Bristol County Agricultural High School (BCAHS)
135 Center Street
Dighton, MA 02715
Whether you're a professional farmer, a backyard gardener, or just curious about locally grown food, this is the event for you! This year's offerings include workshops for the public and youth ages 7-12, as well as info-packed sessions for farmers of all experience levels and workshops specific to organic methods.
Registration includes a locally-sourced lunch (yes, in February!) and at the Resource Fair you'll learn about local organizations and businesses that provide services and products to help you grow, whether you've got a hundred acres or a couple of window boxes. Registration is $35 for farmers, $50 for the public, and $20 for youth and students. Businesses or organizations interested in exhibiting can contact Kristen at email@example.com.
Be sure to check back for updates and descriptions of conference workshops!
CONFERENCE SCHEDULE - PLEASE CHECK BACK FOR UPDATES!
8:30 Registration begins and the Resource Fair and Book Nook open for browsing
9:30-10:15 Welcome and opening remarks (State Agriculture Commissioner Gregory Watson)
10:30-12:00 Workshop Session #1
12:00-1:30 Locally-sourced lunch by Rosa Galeno of Rosa's Food Shoppe
1:30-3:00 Workshop Session #2
3:15-4:45 Workshop Session #3
5:00 Conference concludes
WORKSHOPS: (Updated Daily!)
Participants may attend workshops in any track.
Vermicomposting: Composting with Red Wiggler Worms (Session #1): Nancy Warner and Chris Bertoni, The Worm Ladies of Charlestown. Join the Worm Ladies in a start-to-finish exploration of composting with red wiggler worms! Nancy and Chris will share in-depth information about the types of indoor and outdoor bins; harvesting castings and making nutrient brew for plants; overwintering worms outside; troubleshooting and more.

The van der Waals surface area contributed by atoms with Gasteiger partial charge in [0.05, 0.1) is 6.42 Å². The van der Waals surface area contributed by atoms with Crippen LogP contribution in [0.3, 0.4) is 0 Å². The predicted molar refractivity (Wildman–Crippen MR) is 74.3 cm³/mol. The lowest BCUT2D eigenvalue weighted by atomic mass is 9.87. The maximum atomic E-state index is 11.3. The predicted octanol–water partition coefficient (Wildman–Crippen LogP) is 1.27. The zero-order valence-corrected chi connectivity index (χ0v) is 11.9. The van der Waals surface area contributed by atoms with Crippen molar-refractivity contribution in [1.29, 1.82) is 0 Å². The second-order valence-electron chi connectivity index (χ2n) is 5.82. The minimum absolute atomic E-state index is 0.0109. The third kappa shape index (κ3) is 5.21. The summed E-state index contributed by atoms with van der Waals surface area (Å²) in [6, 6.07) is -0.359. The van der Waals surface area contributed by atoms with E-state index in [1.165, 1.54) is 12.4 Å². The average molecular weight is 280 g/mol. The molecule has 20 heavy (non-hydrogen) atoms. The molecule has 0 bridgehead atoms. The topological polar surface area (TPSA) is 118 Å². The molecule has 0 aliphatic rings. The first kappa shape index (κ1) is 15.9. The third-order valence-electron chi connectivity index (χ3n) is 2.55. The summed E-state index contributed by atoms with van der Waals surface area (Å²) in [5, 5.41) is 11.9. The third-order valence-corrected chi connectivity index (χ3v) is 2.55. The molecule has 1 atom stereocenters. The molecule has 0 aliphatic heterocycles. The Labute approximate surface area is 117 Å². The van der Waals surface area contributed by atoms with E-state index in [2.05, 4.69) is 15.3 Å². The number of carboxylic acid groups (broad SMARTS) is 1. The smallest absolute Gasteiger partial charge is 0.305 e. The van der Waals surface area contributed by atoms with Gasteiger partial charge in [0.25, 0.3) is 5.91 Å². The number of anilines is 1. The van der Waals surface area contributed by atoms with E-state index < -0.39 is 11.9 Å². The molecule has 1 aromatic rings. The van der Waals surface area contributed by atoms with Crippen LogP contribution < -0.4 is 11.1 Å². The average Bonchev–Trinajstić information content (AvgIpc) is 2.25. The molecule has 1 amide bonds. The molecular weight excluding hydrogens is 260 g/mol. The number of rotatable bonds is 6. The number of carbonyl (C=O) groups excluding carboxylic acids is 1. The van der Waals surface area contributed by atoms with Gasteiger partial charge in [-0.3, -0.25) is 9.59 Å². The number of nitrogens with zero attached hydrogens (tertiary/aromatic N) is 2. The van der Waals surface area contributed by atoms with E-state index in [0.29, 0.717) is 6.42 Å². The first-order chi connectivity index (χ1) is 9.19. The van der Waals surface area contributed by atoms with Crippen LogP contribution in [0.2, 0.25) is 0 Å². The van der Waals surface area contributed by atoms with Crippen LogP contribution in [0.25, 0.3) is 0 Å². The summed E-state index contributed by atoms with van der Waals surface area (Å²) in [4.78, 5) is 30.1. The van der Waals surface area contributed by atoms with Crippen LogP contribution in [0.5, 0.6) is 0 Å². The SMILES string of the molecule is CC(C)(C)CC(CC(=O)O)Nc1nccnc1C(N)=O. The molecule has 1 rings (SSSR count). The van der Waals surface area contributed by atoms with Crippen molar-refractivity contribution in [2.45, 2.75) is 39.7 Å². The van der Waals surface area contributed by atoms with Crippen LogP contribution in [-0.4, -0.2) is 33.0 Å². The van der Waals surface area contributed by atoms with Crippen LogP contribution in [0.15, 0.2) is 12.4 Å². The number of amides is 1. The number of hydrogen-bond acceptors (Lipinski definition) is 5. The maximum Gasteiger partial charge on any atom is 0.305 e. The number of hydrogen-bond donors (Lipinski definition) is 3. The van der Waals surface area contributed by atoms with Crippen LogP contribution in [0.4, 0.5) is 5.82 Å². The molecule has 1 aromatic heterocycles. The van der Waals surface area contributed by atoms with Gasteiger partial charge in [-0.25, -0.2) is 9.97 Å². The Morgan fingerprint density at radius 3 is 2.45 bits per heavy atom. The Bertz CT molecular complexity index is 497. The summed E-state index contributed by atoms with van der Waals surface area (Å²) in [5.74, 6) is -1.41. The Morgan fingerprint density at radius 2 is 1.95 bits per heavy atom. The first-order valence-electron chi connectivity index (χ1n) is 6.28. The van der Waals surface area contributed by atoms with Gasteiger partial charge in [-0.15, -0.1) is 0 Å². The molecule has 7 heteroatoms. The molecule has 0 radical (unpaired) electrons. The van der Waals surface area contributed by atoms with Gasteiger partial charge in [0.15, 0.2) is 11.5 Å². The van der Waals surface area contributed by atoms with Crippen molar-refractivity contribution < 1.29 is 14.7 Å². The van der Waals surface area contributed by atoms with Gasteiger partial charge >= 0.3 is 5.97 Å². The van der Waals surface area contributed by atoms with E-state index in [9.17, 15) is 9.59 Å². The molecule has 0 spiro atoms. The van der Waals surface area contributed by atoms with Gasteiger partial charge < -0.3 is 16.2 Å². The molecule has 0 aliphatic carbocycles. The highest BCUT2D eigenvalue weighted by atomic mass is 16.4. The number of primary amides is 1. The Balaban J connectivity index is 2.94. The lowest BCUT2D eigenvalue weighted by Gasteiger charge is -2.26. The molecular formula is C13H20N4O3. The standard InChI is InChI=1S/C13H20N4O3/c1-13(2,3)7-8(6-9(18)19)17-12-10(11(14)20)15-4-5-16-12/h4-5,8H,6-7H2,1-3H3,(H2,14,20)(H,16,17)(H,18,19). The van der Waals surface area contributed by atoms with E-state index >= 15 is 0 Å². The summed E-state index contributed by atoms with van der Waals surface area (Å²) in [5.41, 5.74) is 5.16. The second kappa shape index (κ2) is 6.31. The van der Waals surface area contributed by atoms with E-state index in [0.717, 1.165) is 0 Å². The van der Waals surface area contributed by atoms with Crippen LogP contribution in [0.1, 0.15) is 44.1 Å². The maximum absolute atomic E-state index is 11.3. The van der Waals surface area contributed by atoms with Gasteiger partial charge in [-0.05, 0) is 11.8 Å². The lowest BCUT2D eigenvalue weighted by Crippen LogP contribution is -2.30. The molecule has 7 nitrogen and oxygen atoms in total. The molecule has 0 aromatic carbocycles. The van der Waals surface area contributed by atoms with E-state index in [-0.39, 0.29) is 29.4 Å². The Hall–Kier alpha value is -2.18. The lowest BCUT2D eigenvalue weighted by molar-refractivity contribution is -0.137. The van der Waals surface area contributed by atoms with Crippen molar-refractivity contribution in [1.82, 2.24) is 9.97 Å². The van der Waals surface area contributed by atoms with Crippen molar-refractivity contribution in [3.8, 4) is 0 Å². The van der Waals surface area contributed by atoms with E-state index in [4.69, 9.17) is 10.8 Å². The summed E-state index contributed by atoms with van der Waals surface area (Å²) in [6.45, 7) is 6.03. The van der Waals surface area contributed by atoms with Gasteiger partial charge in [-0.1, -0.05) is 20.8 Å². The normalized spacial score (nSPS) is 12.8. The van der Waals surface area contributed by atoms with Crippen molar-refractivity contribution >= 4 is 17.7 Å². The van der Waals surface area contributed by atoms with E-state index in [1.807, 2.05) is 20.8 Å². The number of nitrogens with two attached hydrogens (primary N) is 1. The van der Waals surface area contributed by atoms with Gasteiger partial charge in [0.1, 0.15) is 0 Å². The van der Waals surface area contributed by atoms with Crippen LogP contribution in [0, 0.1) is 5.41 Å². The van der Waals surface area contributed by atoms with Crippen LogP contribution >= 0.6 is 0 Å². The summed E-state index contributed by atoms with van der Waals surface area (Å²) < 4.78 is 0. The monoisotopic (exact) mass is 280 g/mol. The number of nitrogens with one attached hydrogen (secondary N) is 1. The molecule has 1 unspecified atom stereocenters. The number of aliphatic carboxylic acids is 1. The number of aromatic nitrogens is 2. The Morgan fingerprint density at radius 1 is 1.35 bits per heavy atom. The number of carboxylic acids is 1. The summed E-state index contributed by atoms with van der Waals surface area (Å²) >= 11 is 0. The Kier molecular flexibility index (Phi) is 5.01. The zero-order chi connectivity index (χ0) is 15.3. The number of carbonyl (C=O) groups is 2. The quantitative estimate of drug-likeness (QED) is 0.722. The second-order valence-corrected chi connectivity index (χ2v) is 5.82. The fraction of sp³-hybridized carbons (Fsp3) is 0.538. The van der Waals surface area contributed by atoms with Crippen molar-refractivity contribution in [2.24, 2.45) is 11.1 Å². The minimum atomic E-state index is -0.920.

Red wigglers, doing what they do best!
Ancient Apples: Tracking Down, Identifying and Saving Old Heirloom Trees (Session #2): John Bunker, FEDCO Trees. If you've ever enjoyed the musings from John in the FEDCO Tree Catalog, then you know his passion for preserving the old apples varieties of the Northeast. Join us for a discussion about how to track down, identify and save old heirloom fruit varieties. Everyone can partake in the continuation of varieties specific to our region, whether you own an orchard or not!
Minding Your Cukes and Peas: A Workshop for Aspiring and Easily Intimidated Veggie Gardeners (Session #2): Renate Oliver, Certified Master Gardener, will cover such topics as getting started; seeds vs. seedlings; what will keep your veggies happy: soil sun, watering, weeding, fertilizing and composting; managing the "freeloaders": netting, fencing, etc.; and more!
Permaculture My Yard! Productive and Sustainable Landscapes for a Healthy Planet (Session #3): Jeremy Brodeur of Oak & Holly Garden Design will explore the basics of permaculture design that can help guide the transition toward greater resiliency and productivity in your landscape.
Edible and Medicinal Herb Workshop (Session #3): Local herb experts Stephan Brown and Bruce Ketcham from Great Cape Herbs will be on hand to demonstrate and discuss locally foraged/grown herbs and their delicious and beneficial properties.
FARMER TRACK (Note: Updated Friday, 2/22)
Farm Energy Planning & Resources: Efficiency & Renewables (Session #1): Jess Cook & Layla Hazen from MA Farm Energy Program (MFEP), Gerry Palano, Energy Efficiency, Conservation and Renewables Program, MDAR. Learn how to get started on your farm energy project - large or small. Join us for an introduction to saving energy and renewable energy systems: funding resources, utilizing farm energy audits, project planning tools, and MA Farm Energy Program Services. Bring along your own energy questions and join the discussion.
Small Engines: Workings and Maintenance (Session #1): Jon Magee, The Farmer's Library. Small engines are a major part of life on the farm and a common source of headache and hand-wringing. We'll discuss the different components of the typical small gas engine, with an emphasis on maintenance and troubleshooting. BEGINNING FARMERS - Check out Jon's recent post on the Beginning Farmer Mass Network website.